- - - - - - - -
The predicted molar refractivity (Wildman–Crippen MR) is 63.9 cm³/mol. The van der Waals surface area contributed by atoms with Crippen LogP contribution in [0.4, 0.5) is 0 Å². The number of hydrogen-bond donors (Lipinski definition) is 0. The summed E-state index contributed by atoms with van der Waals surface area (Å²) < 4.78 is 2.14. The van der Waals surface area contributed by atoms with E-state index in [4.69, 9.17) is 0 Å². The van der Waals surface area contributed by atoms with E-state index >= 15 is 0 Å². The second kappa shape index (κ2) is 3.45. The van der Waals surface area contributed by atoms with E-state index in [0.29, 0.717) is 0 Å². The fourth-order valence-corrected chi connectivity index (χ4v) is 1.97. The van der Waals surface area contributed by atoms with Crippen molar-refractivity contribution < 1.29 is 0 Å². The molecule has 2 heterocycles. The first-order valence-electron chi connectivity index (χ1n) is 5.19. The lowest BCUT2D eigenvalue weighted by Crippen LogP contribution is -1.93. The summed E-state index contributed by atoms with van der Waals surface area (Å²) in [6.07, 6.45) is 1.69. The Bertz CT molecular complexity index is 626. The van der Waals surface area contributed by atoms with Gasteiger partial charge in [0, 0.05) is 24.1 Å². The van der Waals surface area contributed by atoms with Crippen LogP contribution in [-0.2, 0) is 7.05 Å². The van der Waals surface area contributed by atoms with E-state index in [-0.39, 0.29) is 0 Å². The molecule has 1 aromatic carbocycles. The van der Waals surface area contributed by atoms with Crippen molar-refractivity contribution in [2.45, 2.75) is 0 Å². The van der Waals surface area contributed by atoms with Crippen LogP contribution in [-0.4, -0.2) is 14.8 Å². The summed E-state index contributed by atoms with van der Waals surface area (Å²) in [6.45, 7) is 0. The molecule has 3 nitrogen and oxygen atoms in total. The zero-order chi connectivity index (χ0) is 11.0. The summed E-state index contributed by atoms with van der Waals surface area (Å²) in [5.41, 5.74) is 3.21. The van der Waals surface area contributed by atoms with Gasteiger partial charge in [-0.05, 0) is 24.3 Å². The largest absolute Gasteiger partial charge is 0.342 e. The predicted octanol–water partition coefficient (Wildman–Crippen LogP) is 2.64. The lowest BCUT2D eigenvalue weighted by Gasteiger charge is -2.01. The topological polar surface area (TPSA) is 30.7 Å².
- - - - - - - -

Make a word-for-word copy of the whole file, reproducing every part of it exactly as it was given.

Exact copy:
The predicted molar refractivity (Wildman–Crippen MR) is 63.9 cm³/mol. The van der Waals surface area contributed by atoms with Crippen LogP contribution in [0.4, 0.5) is 0 Å². The number of hydrogen-bond donors (Lipinski definition) is 0. The summed E-state index contributed by atoms with van der Waals surface area (Å²) < 4.78 is 2.14. The van der Waals surface area contributed by atoms with E-state index in [4.69, 9.17) is 0 Å². The van der Waals surface area contributed by atoms with E-state index >= 15 is 0 Å². The second kappa shape index (κ2) is 3.45. The van der Waals surface area contributed by atoms with E-state index in [0.29, 0.717) is 0 Å². The fourth-order valence-corrected chi connectivity index (χ4v) is 1.97. The van der Waals surface area contributed by atoms with Crippen molar-refractivity contribution < 1.29 is 0 Å². The molecule has 2 heterocycles. The first-order valence-electron chi connectivity index (χ1n) is 5.19. The lowest BCUT2D eigenvalue weighted by Crippen LogP contribution is -1.93. The summed E-state index contributed by atoms with van der Waals surface area (Å²) in [6.07, 6.45) is 1.69. The Bertz CT molecular complexity index is 626. The van der Waals surface area contributed by atoms with Gasteiger partial charge in [0, 0.05) is 24.1 Å². The van der Waals surface area contributed by atoms with Crippen LogP contribution in [-0.2, 0) is 7.05 Å². The van der Waals surface area contributed by atoms with E-state index in [-0.39, 0.29) is 0 Å². The molecule has 1 aromatic carbocycles. The van der Waals surface area contributed by atoms with Crippen molar-refractivity contribution in [2.45, 2.75) is 0 Å². The van der Waals surface area contributed by atoms with Crippen LogP contribution in [-0.4, -0.2) is 14.8 Å². The summed E-state index contributed by atoms with van der Waals surface area (Å²) in [6.45, 7) is 0. The molecule has 3 nitrogen and oxygen atoms in total. The zero-order chi connectivity index (χ0) is 11.0. The summed E-state index contributed by atoms with van der Waals surface area (Å²) in [5.41, 5.74) is 3.21. The van der Waals surface area contributed by atoms with Gasteiger partial charge in [-0.05, 0) is 24.3 Å². The largest absolute Gasteiger partial charge is 0.342 e. The predicted octanol–water partition coefficient (Wildman–Crippen LogP) is 2.64. The lowest BCUT2D eigenvalue weighted by Gasteiger charge is -2.01. The topological polar surface area (TPSA) is 30.7 Å².